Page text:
My question has to do with the physical meaning of the results of doing a spectral analysis of a signal, or of throwing the signal into an FFT and interpreting what comes out using a suitable numerical package,
- take a signal, say a time-varying voltage v(t)
- throw it into an FFT (you get back a sequence of complex numbers)
- now take the modulus (abs) and square the result, i.e. |fft(v)|^2.
So you now have real numbers on the y axis -- shall I call these spectral coefficients?
- using the sampling resolution, you follow a cookbook recipe and associate the spectral coefficients to frequencies.
- AT THIS POINT, you have a frequency spectrum g(w) with frequency on the x axis, but WHAT PHYSICAL UNITS on the y axis?
My understanding is that this frequency spectrum shows how much of the various frequencies are present in the voltage signal -- they are spectral coefficients in the sense that they are the coefficients of the sines and cosines of the various frequencies required to reconstitute the original signal.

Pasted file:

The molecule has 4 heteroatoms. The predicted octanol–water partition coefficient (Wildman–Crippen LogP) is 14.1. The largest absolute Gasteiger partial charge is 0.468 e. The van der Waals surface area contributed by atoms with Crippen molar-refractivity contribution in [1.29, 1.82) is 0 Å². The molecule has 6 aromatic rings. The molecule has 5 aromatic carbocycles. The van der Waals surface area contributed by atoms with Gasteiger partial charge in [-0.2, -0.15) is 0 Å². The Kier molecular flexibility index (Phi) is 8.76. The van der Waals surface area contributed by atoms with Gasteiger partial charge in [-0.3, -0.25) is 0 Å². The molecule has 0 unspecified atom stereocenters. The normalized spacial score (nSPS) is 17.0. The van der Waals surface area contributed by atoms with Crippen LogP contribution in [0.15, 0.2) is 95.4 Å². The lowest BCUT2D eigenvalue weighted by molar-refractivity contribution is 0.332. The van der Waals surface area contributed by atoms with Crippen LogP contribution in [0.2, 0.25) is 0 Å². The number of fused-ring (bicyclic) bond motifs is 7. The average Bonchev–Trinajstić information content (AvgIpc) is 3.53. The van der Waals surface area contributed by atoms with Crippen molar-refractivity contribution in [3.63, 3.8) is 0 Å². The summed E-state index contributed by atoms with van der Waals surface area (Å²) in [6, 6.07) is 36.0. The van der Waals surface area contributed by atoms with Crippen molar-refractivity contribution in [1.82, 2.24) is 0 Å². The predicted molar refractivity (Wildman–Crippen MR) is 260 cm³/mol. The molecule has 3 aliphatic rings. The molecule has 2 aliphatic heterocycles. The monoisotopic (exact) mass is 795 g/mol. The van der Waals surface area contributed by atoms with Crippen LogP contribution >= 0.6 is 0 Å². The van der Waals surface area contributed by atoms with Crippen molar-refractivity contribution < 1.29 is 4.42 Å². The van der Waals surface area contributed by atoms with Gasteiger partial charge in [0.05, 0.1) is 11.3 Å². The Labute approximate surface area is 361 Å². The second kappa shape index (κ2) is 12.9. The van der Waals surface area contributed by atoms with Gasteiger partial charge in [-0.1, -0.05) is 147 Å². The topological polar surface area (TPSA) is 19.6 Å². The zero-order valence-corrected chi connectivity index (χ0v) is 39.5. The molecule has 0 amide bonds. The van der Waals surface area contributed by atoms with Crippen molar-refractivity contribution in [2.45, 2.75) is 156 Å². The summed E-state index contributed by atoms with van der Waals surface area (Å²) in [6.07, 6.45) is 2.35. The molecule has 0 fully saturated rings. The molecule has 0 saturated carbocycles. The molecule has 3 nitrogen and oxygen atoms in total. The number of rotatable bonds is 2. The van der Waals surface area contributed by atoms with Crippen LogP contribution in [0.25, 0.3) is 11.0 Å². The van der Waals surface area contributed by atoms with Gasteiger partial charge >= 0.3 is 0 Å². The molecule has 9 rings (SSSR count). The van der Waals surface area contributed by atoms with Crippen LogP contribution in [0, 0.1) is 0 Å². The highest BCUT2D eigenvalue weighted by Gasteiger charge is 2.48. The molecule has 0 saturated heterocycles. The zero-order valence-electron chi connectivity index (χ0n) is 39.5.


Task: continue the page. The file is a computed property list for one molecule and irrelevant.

So the first question is, what are the UNITS of these spectral coefficients?
The reason this matters is that spectral coefficients can be tiny and enormous, so I want to use a dB scale to represent them.
But to do that, I have to make a choice:
- Either I use the 20log10 dB conversion, corresponding to a field measurement, like voltage.
- Or I use the 10log10 dB conversion, corresponding to an energy measurement, like power.
Which scaling I use depends on what the units are.
Any light shed on this would be greatly appreciated!